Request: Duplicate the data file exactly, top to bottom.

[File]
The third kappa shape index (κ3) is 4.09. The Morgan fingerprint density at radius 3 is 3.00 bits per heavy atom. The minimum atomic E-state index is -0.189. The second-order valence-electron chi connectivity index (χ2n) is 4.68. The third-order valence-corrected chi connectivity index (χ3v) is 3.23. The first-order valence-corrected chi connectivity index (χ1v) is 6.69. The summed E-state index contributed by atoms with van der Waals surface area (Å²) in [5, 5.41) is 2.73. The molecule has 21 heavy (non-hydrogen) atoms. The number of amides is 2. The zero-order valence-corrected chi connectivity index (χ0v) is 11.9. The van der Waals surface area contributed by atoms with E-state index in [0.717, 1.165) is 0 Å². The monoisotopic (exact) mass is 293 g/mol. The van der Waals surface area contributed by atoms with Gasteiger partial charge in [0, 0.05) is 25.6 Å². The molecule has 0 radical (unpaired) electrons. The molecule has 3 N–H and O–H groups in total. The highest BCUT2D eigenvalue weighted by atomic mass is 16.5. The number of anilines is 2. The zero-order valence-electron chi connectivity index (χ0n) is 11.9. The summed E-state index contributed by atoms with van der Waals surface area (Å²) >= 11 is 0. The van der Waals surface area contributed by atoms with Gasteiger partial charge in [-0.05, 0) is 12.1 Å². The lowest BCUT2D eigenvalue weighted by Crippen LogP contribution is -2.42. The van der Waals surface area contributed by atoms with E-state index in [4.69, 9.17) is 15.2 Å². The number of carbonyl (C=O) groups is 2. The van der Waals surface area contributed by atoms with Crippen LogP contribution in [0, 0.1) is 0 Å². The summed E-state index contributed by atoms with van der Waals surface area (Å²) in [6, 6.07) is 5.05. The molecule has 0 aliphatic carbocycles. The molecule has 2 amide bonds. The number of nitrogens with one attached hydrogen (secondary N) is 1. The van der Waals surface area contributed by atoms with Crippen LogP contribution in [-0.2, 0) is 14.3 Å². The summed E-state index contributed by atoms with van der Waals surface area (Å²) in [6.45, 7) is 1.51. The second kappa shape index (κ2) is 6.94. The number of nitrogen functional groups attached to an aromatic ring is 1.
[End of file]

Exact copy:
The third kappa shape index (κ3) is 4.09. The Morgan fingerprint density at radius 3 is 3.00 bits per heavy atom. The minimum atomic E-state index is -0.189. The second-order valence-electron chi connectivity index (χ2n) is 4.68. The third-order valence-corrected chi connectivity index (χ3v) is 3.23. The first-order valence-corrected chi connectivity index (χ1v) is 6.69. The summed E-state index contributed by atoms with van der Waals surface area (Å²) in [5, 5.41) is 2.73. The molecule has 21 heavy (non-hydrogen) atoms. The number of amides is 2. The zero-order valence-corrected chi connectivity index (χ0v) is 11.9. The van der Waals surface area contributed by atoms with E-state index in [0.717, 1.165) is 0 Å². The monoisotopic (exact) mass is 293 g/mol. The van der Waals surface area contributed by atoms with Gasteiger partial charge in [0, 0.05) is 25.6 Å². The molecule has 0 radical (unpaired) electrons. The molecule has 3 N–H and O–H groups in total. The highest BCUT2D eigenvalue weighted by atomic mass is 16.5. The number of anilines is 2. The zero-order valence-electron chi connectivity index (χ0n) is 11.9. The summed E-state index contributed by atoms with van der Waals surface area (Å²) >= 11 is 0. The van der Waals surface area contributed by atoms with Gasteiger partial charge in [-0.05, 0) is 12.1 Å². The lowest BCUT2D eigenvalue weighted by Crippen LogP contribution is -2.42. The van der Waals surface area contributed by atoms with E-state index in [4.69, 9.17) is 15.2 Å². The number of carbonyl (C=O) groups is 2. The van der Waals surface area contributed by atoms with Crippen LogP contribution in [0, 0.1) is 0 Å². The summed E-state index contributed by atoms with van der Waals surface area (Å²) in [6, 6.07) is 5.05. The molecule has 0 aliphatic carbocycles. The molecule has 2 amide bonds. The number of nitrogens with one attached hydrogen (secondary N) is 1. The van der Waals surface area contributed by atoms with Crippen LogP contribution in [-0.2, 0) is 14.3 Å². The summed E-state index contributed by atoms with van der Waals surface area (Å²) in [6.45, 7) is 1.51. The second kappa shape index (κ2) is 6.94. The number of nitrogen functional groups attached to an aromatic ring is 1.